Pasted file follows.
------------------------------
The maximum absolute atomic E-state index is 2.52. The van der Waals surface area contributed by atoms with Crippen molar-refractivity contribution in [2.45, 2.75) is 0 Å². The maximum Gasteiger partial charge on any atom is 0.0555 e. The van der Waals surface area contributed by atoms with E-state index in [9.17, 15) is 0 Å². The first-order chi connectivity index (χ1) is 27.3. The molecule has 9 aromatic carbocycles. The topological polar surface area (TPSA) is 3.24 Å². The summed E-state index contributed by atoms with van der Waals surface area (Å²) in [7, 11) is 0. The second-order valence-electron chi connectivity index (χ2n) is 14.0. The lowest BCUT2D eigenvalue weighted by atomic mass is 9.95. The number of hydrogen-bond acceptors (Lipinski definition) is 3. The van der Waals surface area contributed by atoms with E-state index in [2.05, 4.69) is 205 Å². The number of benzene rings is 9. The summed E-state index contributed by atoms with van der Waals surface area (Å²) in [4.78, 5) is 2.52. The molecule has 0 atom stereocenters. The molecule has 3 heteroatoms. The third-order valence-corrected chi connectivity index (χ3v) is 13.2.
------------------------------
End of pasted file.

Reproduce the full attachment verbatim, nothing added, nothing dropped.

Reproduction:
The maximum absolute atomic E-state index is 2.52. The van der Waals surface area contributed by atoms with Crippen molar-refractivity contribution in [2.45, 2.75) is 0 Å². The maximum Gasteiger partial charge on any atom is 0.0555 e. The van der Waals surface area contributed by atoms with E-state index in [9.17, 15) is 0 Å². The first-order chi connectivity index (χ1) is 27.3. The molecule has 9 aromatic carbocycles. The topological polar surface area (TPSA) is 3.24 Å². The summed E-state index contributed by atoms with van der Waals surface area (Å²) in [7, 11) is 0. The second-order valence-electron chi connectivity index (χ2n) is 14.0. The lowest BCUT2D eigenvalue weighted by atomic mass is 9.95. The number of hydrogen-bond acceptors (Lipinski definition) is 3. The van der Waals surface area contributed by atoms with E-state index in [2.05, 4.69) is 205 Å². The number of benzene rings is 9. The summed E-state index contributed by atoms with van der Waals surface area (Å²) in [4.78, 5) is 2.52. The molecule has 0 atom stereocenters. The molecule has 3 heteroatoms. The third-order valence-corrected chi connectivity index (χ3v) is 13.2.